After Hours

Geek Gifts 2010: FloTV Personal Television

Get high-quality television in your shirt pocket via a smartphone or a specialty gadget known as the FloTV Personal Television.

I am old enough to remember a time when a person known as the TV-repairman would come to our home to fix our Zenith black-and-white television. Television of that era involved cathode-ray guns, vacuum tubes, and often what would generally be described as a large piece of furniture. Well, those days are long gone.

Today you can get high-quality television in your shirt pocket via a smartphone or a specialty gadget known as the FloTV Personal Television.

Specifications

  • Product: FloTV Personal Television
  • Corporate ownership: Qualcomm
  • Product dimensions: 4.4 x 3 x 0.5 inches; 5.4 ounces
  • Display: 3.5-inch Touchscreen Display
  • Battery Life: Up to 5 hours of TV watching
  • Audio: Integrated speakers and headphone jack
  • Channels: Mobile versions of ABC, CBS, NBC, FOX, CNN, Comedy Central, Nickelodeon, Disney, ESPN, and more
  • Cost: $199 plus $14.99 monthly subscription
  • Additional vendor information

What I like

  • Size: The FloTV is well-sized. It is small enough to hold in the palm of your hand, but the display is large enough for reasonable television viewing.
  • Quality: The device is manufactured by HTC, maker of all kinds of smartphones, and is sturdily built to withstand minor bumps and knocks. In areas with strong reception, the display is crisp and very watchable, although a discerning eye will notice dropped frames from time to time.
  • Ease of use: The FloTV is the most TV-like gadget you can imagine — turn it on, switch to a desired channel, and watch TV.
  • Strong financial backing: FloTV is part of Qualcomm, one of the larger communications companies around — that is why you have been seeing all the commercials for it on broadcast television. The deep pockets should mean that the service will be around for awhile at least.

What I don't like

  • Lack of channels: One major knock against the FloTV right now is the noticeable lack of channels and viewing choices. In a world where people, especially younger people, are used to getting the entertainment they want, when they want it, and on the device they currently have access to, the device seems quaintly underserved.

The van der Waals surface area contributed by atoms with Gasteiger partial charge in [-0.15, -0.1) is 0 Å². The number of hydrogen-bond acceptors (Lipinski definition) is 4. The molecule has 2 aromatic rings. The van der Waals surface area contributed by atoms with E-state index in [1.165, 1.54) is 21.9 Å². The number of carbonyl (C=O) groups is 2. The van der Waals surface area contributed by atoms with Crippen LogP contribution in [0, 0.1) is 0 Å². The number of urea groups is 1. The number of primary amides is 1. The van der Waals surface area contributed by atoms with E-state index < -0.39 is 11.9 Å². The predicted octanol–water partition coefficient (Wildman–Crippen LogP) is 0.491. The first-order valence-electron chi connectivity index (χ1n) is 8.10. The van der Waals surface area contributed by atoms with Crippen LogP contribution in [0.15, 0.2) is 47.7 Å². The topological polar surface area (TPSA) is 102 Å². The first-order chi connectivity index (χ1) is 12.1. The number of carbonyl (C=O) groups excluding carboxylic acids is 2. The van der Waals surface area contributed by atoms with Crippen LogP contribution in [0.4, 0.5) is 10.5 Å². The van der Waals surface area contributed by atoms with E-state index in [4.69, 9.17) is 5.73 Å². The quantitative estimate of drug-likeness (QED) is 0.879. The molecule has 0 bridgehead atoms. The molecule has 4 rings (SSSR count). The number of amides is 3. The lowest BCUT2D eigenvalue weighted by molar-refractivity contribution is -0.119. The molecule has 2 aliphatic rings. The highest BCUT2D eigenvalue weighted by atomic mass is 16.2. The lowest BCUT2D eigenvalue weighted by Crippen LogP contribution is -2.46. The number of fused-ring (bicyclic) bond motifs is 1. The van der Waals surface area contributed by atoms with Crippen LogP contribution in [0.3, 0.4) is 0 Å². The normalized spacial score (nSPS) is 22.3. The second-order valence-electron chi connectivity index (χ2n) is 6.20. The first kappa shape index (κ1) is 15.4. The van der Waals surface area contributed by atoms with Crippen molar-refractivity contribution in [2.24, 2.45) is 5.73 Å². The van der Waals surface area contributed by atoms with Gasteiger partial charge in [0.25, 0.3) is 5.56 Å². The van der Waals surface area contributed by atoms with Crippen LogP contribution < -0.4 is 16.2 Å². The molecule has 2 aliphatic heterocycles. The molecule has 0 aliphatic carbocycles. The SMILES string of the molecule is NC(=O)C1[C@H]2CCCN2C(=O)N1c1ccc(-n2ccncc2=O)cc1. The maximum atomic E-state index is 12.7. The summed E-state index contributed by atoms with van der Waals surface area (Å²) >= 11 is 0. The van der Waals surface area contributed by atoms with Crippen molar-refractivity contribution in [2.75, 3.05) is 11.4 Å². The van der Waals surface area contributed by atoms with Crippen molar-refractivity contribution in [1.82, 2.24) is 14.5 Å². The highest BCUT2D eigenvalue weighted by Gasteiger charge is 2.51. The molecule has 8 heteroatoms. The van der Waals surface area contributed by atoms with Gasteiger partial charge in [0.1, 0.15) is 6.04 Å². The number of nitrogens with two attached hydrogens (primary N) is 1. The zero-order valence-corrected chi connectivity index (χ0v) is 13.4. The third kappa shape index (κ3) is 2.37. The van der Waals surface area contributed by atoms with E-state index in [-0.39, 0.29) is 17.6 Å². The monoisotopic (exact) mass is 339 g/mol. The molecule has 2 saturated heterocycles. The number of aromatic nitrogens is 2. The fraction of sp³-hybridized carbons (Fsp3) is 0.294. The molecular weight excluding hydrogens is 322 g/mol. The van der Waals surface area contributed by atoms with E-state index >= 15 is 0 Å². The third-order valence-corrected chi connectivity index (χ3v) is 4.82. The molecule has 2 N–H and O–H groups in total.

• Lack of coverage: The other major drawback is coverage. The signal for FloTV uses the freed-bandwidth formerly known as UHF. But the network infrastructure is very limited. Take a look at the coverage map that I pulled directly from the FloTV Web site, and you'll see that Louisville is in the signal area, but Lexington is not.
  • Slow response: The FloTV device is elegantly designed, but the CPU driving it is rather slow. Changing channels, for example, is so slow that I often doubled-touched the screen because I wasn't sure my first click actually registered.

Geek bottom line

The FloTV Personal Television is a good idea, especially when you consider that the main focus of Qualcomm is the service rather than the device itself. However, as a potential geek gift. it may be a generation away from the sweet spot of cutting edge and functional. That is not to say the FloTV does not work, but where it works is severely limited by coverage location. If you are not in a coverage area, the gadget is nothing more than a paperweight.

I would say the FloTV is only for the most adventurous of geeks — the first adopters who get more enjoyment out of being on the cutting edge then using the gadget that put them there. If that matches someone on your gift-giving list, be sure to check out the coverage map to make sure the service is available.

Geek gift score (out of 5)

  • Fun factor: ***
  • Geek factor: ****
  • Value: ***
  • Overall: ***

Want more reviews of tech gadgets and gizmos? Download the PDF of TechRepublic's Geek Gift Guide 2010.

About

Mark W. Kaelin has been writing and editing stories about the IT industry, gadgets, finance, accounting, and tech-life for more than 25 years. Most recently, he has been a regular contributor to BreakingModern.com, aNewDomain.net, and TechRepublic.

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